TEMPO.CO, Jakarta - Human rights group Setara Institute released its latest survey on university students’ “religious pattern” across 10 universities which sees the majority of those asked want a country that is based on religious norms.
“From 1 to 5, the average score sees 3.09 respondents aspiring for a country that adheres to religious norms,” said Noryamin Aini, Setara Institute researcher on Sunday, June 30.
Referring to the survey, the Jakarta State Islamic University (UIN Jakarta) lecturer explained that it shows the majority of respondents wanting religion to be better organized and be better accommodated in the heart of the country’s formal political realm.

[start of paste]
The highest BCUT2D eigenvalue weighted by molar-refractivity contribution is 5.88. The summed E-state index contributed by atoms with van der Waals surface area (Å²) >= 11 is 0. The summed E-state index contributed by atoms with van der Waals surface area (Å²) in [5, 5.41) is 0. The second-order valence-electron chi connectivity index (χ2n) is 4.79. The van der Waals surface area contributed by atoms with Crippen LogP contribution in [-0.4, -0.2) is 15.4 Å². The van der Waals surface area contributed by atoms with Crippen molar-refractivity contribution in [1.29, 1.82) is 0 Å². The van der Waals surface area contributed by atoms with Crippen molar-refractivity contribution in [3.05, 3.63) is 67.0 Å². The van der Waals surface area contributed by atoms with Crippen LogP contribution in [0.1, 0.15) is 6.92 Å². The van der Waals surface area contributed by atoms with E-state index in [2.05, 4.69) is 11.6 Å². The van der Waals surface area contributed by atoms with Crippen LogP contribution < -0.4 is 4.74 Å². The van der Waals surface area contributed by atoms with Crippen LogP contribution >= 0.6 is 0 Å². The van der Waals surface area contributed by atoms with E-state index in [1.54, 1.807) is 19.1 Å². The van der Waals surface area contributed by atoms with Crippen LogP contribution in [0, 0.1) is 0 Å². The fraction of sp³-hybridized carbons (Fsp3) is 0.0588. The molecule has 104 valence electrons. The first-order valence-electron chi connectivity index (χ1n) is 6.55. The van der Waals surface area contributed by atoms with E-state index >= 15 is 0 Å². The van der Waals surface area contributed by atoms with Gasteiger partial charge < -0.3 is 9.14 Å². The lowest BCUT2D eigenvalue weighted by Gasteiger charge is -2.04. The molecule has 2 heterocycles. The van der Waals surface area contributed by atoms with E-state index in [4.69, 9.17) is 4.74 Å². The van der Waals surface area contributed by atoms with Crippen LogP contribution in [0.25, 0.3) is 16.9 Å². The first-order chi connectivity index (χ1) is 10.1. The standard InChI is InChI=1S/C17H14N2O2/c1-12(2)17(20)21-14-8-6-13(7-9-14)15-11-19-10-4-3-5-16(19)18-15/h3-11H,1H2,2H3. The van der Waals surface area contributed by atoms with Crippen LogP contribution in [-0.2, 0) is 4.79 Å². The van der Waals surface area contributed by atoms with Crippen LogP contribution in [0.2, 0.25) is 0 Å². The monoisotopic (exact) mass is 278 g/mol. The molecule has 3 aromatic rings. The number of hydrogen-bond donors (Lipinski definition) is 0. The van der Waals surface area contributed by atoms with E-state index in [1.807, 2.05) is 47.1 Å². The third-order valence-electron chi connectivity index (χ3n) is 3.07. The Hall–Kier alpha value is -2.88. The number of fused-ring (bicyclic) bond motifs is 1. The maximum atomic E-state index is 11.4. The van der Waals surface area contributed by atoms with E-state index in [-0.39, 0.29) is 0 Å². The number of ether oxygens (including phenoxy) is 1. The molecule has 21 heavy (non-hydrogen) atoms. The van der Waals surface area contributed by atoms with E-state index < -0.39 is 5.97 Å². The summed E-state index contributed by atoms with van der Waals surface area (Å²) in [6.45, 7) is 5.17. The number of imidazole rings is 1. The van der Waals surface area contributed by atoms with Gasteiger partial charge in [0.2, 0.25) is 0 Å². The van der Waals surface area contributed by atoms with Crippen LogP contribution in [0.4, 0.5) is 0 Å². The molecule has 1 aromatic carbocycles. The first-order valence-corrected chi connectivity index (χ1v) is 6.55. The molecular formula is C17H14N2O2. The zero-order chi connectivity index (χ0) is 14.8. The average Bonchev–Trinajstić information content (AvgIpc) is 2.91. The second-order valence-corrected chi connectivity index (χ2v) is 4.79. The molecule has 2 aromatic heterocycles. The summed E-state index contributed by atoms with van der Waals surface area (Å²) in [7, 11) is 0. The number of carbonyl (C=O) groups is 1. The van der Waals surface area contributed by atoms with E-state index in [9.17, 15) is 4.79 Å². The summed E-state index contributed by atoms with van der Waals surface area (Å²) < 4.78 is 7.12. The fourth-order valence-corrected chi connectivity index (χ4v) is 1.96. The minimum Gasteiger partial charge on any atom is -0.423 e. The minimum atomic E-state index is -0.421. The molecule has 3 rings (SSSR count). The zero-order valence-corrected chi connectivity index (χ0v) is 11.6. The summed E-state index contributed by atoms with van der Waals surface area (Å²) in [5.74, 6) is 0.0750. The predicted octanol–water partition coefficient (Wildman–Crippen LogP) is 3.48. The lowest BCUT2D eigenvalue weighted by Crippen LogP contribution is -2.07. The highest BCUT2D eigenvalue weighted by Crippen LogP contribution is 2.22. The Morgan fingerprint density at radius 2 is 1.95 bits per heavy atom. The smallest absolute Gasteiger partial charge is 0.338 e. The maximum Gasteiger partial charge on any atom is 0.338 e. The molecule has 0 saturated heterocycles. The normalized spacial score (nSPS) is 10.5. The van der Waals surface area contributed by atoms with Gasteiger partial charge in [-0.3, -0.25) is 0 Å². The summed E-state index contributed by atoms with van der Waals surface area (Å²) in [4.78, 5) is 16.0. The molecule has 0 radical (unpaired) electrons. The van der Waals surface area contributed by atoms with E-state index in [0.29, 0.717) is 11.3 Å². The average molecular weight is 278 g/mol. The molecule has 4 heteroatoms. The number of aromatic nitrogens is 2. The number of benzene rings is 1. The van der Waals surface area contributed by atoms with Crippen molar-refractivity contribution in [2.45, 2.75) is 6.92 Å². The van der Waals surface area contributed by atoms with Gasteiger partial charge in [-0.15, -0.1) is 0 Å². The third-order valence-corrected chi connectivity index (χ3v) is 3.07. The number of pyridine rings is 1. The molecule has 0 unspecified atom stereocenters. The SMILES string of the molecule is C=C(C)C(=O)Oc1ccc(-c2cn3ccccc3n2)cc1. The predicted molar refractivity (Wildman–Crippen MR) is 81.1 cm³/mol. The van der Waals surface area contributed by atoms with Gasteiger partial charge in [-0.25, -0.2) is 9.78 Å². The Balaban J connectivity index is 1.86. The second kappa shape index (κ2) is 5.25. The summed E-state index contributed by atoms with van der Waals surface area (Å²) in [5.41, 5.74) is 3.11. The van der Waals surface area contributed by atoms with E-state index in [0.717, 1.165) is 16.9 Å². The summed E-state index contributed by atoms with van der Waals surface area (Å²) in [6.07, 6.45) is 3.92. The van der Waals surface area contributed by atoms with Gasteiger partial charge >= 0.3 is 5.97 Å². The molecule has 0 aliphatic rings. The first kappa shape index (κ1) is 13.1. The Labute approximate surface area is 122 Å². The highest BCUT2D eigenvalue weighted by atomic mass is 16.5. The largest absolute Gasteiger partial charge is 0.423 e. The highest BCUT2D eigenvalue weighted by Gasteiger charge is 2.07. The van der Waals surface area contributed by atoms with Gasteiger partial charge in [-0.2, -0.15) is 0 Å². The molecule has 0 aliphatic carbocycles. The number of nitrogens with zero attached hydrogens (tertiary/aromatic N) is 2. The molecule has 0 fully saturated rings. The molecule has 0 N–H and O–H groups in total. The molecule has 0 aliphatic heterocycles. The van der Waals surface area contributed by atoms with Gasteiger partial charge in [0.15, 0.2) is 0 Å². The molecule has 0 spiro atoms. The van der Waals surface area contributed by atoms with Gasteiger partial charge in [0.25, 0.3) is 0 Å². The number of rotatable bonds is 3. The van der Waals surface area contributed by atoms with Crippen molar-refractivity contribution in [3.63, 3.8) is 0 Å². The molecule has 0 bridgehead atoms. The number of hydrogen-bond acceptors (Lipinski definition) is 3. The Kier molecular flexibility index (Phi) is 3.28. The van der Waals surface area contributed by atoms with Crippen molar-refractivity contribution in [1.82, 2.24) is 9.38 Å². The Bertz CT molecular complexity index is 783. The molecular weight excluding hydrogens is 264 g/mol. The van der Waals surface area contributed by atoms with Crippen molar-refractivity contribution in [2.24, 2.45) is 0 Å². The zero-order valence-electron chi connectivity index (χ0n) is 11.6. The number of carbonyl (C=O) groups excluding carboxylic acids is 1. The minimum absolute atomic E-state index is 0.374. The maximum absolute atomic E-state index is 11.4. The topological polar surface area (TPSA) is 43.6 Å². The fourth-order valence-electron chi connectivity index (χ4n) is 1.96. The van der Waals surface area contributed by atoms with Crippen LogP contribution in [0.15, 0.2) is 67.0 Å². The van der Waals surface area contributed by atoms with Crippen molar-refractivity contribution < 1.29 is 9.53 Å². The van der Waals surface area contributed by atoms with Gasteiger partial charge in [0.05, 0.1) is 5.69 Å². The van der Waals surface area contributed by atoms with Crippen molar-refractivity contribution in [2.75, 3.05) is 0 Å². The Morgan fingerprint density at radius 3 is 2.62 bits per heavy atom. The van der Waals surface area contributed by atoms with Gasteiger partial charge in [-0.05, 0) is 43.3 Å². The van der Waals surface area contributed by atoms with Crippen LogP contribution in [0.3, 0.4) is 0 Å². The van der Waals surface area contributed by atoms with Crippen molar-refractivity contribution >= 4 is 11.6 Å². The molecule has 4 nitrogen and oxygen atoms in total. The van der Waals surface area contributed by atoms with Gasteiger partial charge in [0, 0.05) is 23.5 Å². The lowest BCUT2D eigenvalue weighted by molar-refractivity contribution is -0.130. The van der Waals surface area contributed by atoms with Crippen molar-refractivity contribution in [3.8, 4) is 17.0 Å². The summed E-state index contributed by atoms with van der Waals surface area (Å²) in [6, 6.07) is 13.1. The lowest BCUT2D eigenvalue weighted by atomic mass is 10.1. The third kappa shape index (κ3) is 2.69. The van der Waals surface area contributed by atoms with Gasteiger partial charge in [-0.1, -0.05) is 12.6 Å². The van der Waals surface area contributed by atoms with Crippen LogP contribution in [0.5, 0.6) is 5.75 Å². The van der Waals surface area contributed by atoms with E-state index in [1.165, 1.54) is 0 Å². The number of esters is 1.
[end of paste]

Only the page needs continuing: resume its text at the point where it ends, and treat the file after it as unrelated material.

The Setara survey involved questioning 1,000 respondents from 10 universities and asked if religious laws should be formulated into positive law, and whether religious people need to fight to uphold a theocratic nation.
“Take the example of Hizbut Tahrir that fought to establish a caliphate nation,” said Noryamin.
The survey shows 5 campuses that has the majority of its students aspiring to this which consists of University of Mataram (29 percent), Yogyakarta State University (UNY) (22 percent), Bandung Islamic State University (16 percent), Bogor Agricultural Institute (15 percent), and UIN Jakarta (11 percent).
Meanwhile, universities that have students with less interest in having a religious-based country consists of University of Indonesia (UI), Gadjah Mada University (UGM), Bandung Institute of Technology (ITB), Brawijaya University, and Airlangga University, all of which scored 8 percent and below.
The latter group of universities saw its students prefer a more substantive relation pattern between the country and religion and that a country only need to adopt the good values from every existing religion.
M ROSSENO AJI